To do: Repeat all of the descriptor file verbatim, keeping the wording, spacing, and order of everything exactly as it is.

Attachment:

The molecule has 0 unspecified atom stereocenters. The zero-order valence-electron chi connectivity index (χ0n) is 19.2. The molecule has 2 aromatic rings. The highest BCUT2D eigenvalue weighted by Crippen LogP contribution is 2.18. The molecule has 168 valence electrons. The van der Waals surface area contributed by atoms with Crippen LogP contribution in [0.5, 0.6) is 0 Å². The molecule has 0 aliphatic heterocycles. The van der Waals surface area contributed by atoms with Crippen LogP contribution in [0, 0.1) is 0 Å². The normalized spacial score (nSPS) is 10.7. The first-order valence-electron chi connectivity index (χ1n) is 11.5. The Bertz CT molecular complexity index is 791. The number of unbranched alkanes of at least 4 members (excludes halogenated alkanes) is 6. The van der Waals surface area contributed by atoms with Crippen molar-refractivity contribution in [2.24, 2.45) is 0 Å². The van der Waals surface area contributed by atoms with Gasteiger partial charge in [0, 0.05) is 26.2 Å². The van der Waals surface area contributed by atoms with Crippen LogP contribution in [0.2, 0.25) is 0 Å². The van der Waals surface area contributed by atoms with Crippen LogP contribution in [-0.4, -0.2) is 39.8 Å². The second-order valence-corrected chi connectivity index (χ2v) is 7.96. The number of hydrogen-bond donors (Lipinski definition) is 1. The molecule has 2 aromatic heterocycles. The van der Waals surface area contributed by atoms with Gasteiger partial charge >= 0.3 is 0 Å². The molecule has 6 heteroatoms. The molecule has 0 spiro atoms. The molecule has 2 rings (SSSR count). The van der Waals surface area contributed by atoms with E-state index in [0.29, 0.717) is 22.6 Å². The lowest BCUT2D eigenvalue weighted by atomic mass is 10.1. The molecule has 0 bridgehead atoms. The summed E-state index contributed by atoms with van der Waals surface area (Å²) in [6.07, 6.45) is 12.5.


The molecule has 0 unspecified atom stereocenters. The zero-order valence-electron chi connectivity index (χ0n) is 19.2. The molecule has 2 aromatic rings. The highest BCUT2D eigenvalue weighted by Crippen LogP contribution is 2.18. The molecule has 168 valence electrons. The van der Waals surface area contributed by atoms with Crippen LogP contribution in [0.5, 0.6) is 0 Å². The molecule has 0 aliphatic heterocycles. The van der Waals surface area contributed by atoms with Crippen LogP contribution in [0, 0.1) is 0 Å². The normalized spacial score (nSPS) is 10.7. The first-order valence-electron chi connectivity index (χ1n) is 11.5. The Bertz CT molecular complexity index is 791. The number of unbranched alkanes of at least 4 members (excludes halogenated alkanes) is 6. The van der Waals surface area contributed by atoms with Crippen molar-refractivity contribution in [2.24, 2.45) is 0 Å². The van der Waals surface area contributed by atoms with Gasteiger partial charge in [0, 0.05) is 26.2 Å². The van der Waals surface area contributed by atoms with Crippen LogP contribution in [0.2, 0.25) is 0 Å². The van der Waals surface area contributed by atoms with Crippen LogP contribution in [-0.4, -0.2) is 39.8 Å². The second-order valence-corrected chi connectivity index (χ2v) is 7.96. The number of hydrogen-bond donors (Lipinski definition) is 1. The molecule has 2 aromatic heterocycles. The van der Waals surface area contributed by atoms with Gasteiger partial charge >= 0.3 is 0 Å². The molecule has 6 heteroatoms. The molecule has 0 spiro atoms. The molecule has 2 rings (SSSR count). The van der Waals surface area contributed by atoms with E-state index in [0.29, 0.717) is 22.6 Å². The lowest BCUT2D eigenvalue weighted by atomic mass is 10.1. The molecule has 0 bridgehead atoms. The summed E-state index contributed by atoms with van der Waals surface area (Å²) in [6.07, 6.45) is 12.5.